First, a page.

Transmissão de Força Miofascial do Músculo Grande Dorsal para o Glúteo Máximo Contralateral

Clique na imagem para fazer Download.


Introduction: Studies have demonstrated that the tension produced by a muscle can be transferred to anatomically distant structures through the connective tissue network of the human body. The extensive connection of latissimus dorsi (LD) and gluteus maximus (GM) muscles to thoracolumbar fascia (TLF) and the oblique orientation of their fibers suggest the occurrence of myofascial force transmission between these muscles. However, studies about force transference from LD or GM to TLF were performed in cadavers. This factlimits the generalization of results for in vivo contexts. One way to show myofascial force transmission from LD to GM in vivo could be the investigation if the tension produced in LD is able to modify the passive behavior of the contralateral hip, such as resting position (RP) and passive stiffness of this joint.

Objective: To investigate whether passive or active tensioning of LD are able to change the RP and the passive stiffness of the contralateral hip in healthy subjects.

Materials and method: A quasi-experimental study was conducted with 37 volunteers of both sexes, with mean age of 24.92 ± 3.21 years. The participants underwent assessment of hip passive resistance torque during medial rotation motion using an isokinetic dynamometer. This measure was carried out in three test conditions: 1) Control; 2) LD passive tensioning and 3) LD active tensioning. During the measurement of hip passive resistance torque, electromyography was used to monitor the activity of hip muscles and LD in all test conditions. Hip RP and passive stiffness were the dependent variables obtained from the test performed on isokinetic dynamometer. Repeated measures analyses of variance were performed to investigate whether LD IX passive or active tensioning were able to modify the passive behavior of the contralateral hip. Significance level was set at 0.05 for all analyses. Results: LD passive tensioning shifted the hip RP toward lateral rotation (p = 0.009). This result demonstrated that the additional tension received by GM after LD stretching was enough to make the GM to resist hip medial rotation with higher torque at each joint position. However, LD stretching did not change significantly hip passive stiffness (p > 0.05). LD active tensioning also shifted the RP toward lateral rotation (p < 0.001). Furthermore, this condition resulted in increase of passive stiffness (p ≤ 0.004), i.e. LD contraction increased the rate of change in the resistance torque to hip angular displacement.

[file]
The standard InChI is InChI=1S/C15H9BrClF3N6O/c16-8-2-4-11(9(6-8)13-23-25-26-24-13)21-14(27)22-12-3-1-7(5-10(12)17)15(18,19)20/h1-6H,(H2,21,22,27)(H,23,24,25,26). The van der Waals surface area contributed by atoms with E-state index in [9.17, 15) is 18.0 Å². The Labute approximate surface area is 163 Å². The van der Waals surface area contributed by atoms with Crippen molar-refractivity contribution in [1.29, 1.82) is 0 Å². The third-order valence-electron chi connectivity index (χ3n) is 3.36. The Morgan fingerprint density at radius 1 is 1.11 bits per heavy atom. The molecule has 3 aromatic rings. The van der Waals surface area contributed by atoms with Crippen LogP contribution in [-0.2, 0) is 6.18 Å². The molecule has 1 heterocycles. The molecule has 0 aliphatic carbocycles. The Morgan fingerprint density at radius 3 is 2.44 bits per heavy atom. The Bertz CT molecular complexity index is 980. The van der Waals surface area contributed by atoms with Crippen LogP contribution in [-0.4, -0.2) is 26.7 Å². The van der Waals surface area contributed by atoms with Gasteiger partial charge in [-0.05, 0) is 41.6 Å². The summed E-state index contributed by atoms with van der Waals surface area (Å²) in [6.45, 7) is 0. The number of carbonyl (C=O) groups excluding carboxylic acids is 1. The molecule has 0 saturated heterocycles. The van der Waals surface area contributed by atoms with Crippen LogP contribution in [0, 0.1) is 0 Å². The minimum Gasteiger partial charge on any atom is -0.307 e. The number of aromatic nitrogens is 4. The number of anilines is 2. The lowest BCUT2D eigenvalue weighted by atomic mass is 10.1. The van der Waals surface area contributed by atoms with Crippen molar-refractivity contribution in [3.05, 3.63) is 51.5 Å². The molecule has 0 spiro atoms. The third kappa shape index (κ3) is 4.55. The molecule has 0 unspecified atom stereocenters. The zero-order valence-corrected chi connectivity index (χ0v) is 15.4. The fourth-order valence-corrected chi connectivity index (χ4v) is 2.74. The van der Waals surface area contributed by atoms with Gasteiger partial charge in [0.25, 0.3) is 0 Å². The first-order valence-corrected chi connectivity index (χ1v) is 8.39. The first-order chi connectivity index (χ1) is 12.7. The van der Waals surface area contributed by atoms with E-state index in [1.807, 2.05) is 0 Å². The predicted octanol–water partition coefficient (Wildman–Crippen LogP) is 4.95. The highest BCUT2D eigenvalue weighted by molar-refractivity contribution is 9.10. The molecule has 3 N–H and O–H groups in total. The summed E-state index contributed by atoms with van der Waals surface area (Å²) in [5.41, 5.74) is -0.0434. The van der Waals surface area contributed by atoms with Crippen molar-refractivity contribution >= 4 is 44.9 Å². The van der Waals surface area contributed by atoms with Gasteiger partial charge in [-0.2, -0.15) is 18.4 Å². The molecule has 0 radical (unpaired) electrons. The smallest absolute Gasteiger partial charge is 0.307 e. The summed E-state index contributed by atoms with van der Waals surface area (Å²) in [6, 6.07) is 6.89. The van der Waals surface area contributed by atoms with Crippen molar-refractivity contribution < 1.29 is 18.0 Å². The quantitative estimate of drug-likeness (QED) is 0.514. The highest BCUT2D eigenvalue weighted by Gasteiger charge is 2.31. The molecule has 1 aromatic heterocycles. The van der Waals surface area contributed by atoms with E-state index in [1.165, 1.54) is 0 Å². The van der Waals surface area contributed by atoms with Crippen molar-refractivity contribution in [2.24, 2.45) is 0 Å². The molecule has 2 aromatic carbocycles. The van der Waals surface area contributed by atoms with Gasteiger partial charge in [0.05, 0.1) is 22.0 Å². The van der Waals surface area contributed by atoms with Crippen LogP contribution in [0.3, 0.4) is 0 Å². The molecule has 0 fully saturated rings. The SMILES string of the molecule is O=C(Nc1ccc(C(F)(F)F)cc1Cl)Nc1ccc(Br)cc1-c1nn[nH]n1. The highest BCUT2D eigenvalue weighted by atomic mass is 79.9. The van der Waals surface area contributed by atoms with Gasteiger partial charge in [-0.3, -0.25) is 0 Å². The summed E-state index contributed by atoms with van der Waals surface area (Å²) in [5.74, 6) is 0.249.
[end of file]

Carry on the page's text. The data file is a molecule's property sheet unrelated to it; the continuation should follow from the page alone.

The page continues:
Conclusion: The manipulation of LD tension modified the passive behavior of the contralateral hip, which supports the existence of myofascial force transmission from LD to GM via TLF in vivo. The results of the present study suggest that part of the tension produced during stretching or contraction of muscles is capable to propagate along the fascial connective tissue and affect the mechanical behavior of anatomically distant structures.

Keywords: myofascial force transmission, thoracolumbar fascia, latissimus dorsi, gluteus maximus, joint resting position, passive stiffness.